Colin Percival is the founder of Tarsnap which is a somewhat-niche cryptographically-secure backup solution. In this post, he replies to a comment he saw that he’s potentially wasting his life on something less important than the world’s biggest problems.
His point, I think, is that starting your own business is the only way these days of being able to do the kind of deep work which people like him find fulfilling. So I guess the question is whether there’s an even better way of structuring society to enable even greater contribution?
First, to dispense with the philosophical argument: Yes, this is my life, and yes, I’m free to use — or waste — it however I please; but I don’t think there’s anything wrong with asking if this is how my time could be best spent. That applies doubly if the question is not merely about the choices I made but is rather a broader question: Is our society structured in a way which encourages people to make less than the greatest contribution they could?
In many ways, starting my own company has given me the sort of freedom which academics aspire to. Sure, I have customers to assist, servers to manage (not that they need much management), and business accounting to do; but professors equally have classes to teach, students to supervise, and committees to attend. When it comes to research, I can follow my interests without regard to the whims of granting agencies and tenure and promotion committees: I can do work like scrypt, which is now widely known but languished in obscurity for several years after I published it; and equally I can do work like kivaloo, which has been essentially ignored for close to a decade, with no sign of that ever changing.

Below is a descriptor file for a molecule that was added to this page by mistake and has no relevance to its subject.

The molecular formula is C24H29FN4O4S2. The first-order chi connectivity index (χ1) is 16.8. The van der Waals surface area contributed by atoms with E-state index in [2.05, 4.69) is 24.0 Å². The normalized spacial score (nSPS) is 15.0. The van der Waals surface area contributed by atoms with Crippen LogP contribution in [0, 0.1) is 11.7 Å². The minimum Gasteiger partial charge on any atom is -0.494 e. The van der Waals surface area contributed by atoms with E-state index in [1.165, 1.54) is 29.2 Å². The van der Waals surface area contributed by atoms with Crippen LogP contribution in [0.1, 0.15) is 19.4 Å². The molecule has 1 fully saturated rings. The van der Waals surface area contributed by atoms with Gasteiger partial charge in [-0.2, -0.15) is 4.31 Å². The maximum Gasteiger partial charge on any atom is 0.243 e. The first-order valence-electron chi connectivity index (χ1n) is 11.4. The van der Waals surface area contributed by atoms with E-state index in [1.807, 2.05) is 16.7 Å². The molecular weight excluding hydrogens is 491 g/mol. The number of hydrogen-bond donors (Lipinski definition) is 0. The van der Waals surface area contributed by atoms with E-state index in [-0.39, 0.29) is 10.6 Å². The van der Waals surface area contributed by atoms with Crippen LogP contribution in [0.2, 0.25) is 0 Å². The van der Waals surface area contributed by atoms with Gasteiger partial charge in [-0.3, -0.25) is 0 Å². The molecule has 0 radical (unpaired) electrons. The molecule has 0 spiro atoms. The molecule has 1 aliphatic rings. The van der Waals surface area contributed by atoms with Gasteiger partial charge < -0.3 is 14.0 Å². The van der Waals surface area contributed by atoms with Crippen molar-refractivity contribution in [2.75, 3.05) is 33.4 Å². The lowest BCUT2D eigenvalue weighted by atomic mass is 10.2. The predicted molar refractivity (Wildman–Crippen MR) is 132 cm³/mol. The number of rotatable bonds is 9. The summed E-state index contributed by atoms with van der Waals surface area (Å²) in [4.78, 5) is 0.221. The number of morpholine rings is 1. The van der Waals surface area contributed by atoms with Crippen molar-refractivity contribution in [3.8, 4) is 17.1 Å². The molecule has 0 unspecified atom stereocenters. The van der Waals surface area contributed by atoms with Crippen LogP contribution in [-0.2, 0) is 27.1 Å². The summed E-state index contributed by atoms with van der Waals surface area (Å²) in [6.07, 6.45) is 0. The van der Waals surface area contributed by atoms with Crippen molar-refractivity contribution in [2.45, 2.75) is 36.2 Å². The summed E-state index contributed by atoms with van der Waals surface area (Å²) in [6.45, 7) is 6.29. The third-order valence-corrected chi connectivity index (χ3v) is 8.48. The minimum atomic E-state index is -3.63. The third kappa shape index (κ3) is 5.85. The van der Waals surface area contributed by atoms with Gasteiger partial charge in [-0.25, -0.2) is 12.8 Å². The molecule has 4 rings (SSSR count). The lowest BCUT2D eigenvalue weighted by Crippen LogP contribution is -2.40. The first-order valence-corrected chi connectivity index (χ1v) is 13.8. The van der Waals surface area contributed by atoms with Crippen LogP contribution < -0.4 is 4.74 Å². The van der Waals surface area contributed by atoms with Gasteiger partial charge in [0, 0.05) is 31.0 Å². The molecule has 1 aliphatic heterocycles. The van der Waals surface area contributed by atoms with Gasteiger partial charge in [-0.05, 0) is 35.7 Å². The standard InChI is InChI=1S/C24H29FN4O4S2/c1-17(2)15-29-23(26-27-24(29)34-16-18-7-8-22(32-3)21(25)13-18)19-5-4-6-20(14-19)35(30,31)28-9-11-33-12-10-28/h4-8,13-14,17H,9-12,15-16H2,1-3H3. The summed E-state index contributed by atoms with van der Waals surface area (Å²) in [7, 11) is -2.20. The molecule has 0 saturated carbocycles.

Is there a hypothetical world where I would be an academic working on the Birch and Swinnerton-Dyer conjecture right now? Sure. It’s probably a world where high-flying students are given, upon graduation, some sort of “mini-Genius Grant”. If I had been awarded a five-year $62,500/year grant with the sole condition of “do research”, I would almost certainly have persevered in academia and — despite working on the more interesting but longer-term questions — have had enough publications after those five years to obtain a continuing academic position. But that’s not how granting agencies work; they give out one or two year awards, with the understanding that those who are successful will apply for more funding later.
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